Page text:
The third prototype stage addressed the shortcoming identified in version 2. The overall design remained largely unchanged; however the induction charging was eliminated and replaced with a simple micro USB-b charging port. Through this charging port, a simple USB to micro USB-b cable can be utilized to directly charge the lithium polymer battery from any computer USB port. This modification was intended to improve the appeal from a commercial perspective, by providing a simple user interface and reducing the sale price by eliminating the separate charging station. The power module cylinder was modified by merging the power circuit with the sealing cap used in version 2. The final design, both in CAD and actual fabrication, is shown in Fig. 6.
The design of traditionally manufactured electronics (e.g., cell phones, laptops, defense and space systems, etc.) has been driven towards better volume utilization without abandoning the flat printed circuit board paradigm. Limited success has been achieved by layering planar circuit boards and interconnecting the boards through flat ribbon cables or through connectors which allow one circuit board to be mounted directly onto another with a motherboard/daughterboard configuration. The traditional 3D electronics methodology can be more accurately described as 2D-layered or 2-1/2 D. An alternative approach used in traditional 3D electronics is to implement flexible printed circuit boards or ‘flex circuits’ that allow some freedom to conform to an irregular volume by bending the circuit into the final volume.
The next step in proposed development process of the design of the six-sided gaming die was to leverage the work previously done and to finalize the design using a traditional flexible circuit approach in order to produce a product with as low a cost point as possible. This step was necessary to advance the device into a more high volume, commercially viable product (for a low-cost novelty toy market, for example—although as will be described later, a higher cost market, say for a Las Vegas casino to provide gifts to its high rollers, may exist for the AM-fabricated die because of its unique touch and feel including the electronics integrated on the surfaces of the die) including full design consideration for (1) the final cost of the end-use product, which is paramount for consumer electronics and (2) product reliability which is compromised with the use of conductive inks for electrical interconnect as used in the 3D printed methodology.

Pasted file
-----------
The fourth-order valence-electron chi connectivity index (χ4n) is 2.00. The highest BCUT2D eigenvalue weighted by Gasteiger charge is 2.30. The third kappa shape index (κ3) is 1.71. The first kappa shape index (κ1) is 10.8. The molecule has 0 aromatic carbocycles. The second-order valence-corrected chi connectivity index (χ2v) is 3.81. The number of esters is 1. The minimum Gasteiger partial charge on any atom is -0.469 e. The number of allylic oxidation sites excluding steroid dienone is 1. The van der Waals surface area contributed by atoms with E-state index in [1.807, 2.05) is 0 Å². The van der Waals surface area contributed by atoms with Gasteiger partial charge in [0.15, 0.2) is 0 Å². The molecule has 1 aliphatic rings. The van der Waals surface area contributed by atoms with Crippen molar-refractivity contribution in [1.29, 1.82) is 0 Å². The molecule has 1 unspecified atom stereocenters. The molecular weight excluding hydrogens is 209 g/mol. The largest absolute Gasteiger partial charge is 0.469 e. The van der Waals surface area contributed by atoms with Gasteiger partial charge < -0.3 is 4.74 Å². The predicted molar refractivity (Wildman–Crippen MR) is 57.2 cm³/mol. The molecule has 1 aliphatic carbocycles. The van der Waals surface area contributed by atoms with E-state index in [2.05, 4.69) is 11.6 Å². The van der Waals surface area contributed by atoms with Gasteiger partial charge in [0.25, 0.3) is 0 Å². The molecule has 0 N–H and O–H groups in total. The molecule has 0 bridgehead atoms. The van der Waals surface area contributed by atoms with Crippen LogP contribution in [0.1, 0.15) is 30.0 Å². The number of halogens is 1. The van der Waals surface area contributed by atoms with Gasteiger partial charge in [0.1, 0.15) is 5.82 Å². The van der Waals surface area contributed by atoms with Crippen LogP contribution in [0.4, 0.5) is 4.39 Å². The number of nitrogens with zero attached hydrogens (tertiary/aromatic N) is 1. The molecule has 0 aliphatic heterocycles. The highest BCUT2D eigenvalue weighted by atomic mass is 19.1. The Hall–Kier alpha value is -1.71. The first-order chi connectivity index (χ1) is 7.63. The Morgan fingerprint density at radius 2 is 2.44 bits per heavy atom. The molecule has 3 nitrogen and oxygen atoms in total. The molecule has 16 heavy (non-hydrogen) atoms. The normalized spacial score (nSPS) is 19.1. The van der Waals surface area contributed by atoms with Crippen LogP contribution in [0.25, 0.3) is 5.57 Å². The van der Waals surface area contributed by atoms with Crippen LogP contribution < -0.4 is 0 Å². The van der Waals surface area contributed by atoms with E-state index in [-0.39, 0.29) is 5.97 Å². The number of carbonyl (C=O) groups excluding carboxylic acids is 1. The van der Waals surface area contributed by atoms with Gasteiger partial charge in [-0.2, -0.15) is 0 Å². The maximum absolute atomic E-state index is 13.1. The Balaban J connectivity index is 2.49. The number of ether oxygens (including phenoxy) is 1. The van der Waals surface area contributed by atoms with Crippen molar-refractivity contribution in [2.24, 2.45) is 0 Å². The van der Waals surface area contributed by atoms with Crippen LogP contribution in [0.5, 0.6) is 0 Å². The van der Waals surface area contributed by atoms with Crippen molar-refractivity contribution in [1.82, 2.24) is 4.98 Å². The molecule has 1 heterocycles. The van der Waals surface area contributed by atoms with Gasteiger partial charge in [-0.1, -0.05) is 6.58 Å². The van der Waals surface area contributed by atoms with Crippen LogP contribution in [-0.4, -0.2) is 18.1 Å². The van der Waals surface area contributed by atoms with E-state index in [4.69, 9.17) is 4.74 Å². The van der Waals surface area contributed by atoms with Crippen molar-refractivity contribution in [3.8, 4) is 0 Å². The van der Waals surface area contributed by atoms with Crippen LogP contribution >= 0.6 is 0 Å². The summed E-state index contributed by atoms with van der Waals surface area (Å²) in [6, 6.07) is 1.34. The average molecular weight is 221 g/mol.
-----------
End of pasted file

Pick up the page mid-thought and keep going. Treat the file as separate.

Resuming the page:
For this final traditionally manufactured version of the smart dice, three main components included: (1) a hollow plastic cube built from plastic injection molding providing the housing; (2) a flexible circuit board designed as a flat unfolded cube and folded into the cube cavity and (3) the battery. The flex circuit was a ‘cross’ shape prior to being folded into the cube was created using layout and routing software. The final physical implementation is shown in Fig. 7. A handful of manual interventions were still required. Any vias connecting the top and bottom layers were manually moved away from the flexing points in the circuit. The LEDs were manually laid out to match the natural location of the die pips on each of the six sides of the dice and the remaining components were laid out on the opposite side from the LEDs to remain hidden on an internal surface. As required for this methodology, the flexible circuit was then sent to an outside vendor for quote and fabrication.
Though the advantages of AM techniques have been discussed at length, the current state of development of these technologies still makes them a costly alternative for mass production. Consequently, a more conventional technique for manufacture of the housing was chosen: a plastic injection molded case. In order to produce a plastic case, care must be taken to address some design constraints particular to this technology. While designing a part to be fabricated through injection molding, the “parting line”, where the two mold halves will meet, must be determined so that once solidified, the part will allow the mold halves to separate and the completed part to be extracted. Likewise each part must be designed with a small draft angle to allow proper separation from the mold. The draft angle ensures that the solidified material is released from the mold without distortion or damage. Additionally, care must be taken to ensure a smooth path for the plastic material to flow through the cavity to form the part; this is achieved by, as much as possible, keeping wall thickness the same throughout the structure and eliminating sharp corners in the design. As the material cools, regions with greater mass typically cool at a slower rate, and uneven cooling may cause thermal stress in the part. This stress can result in deformation and other defects and design guidelines were observed in the construction of the final die housing which would ultimately contain the flex circuit and battery. The final design is shown in Fig. 8.
Of the various prototype fabrication techniques available for the proposed gaming die, two of which have been discussed at length here: 1) an enhanced 3D printing with the integration of conductor and component embedding, and 2) traditional flexible circuit fabrication embedded within a plastic case fabricated with injection molding. It is important to note that in this application example, bread boarding the circuit was not sufficient to test the functionality as the electronics were required to be rolled (using the six-sided die) to understand the impact of the corresponding settling time before the top surface could be illuminated. Versions 1 through 3 were fabricated using the SL technique which, without requiring tooling, allowed for faster turn-around time and were therefore, better suited for prototyping in early stage development. However, the reduced durability of the conductive inks and photo curable polymers would presumably result in a less reliable final product , . Alternatively, version 4 was fabricated using traditional manufacturing, and consequently could be fabricated for significantly less cost per device—better for high volume production—but with the trade-off of extended lead times due to the required tooling and therefore, would not be well suited for the development cycle.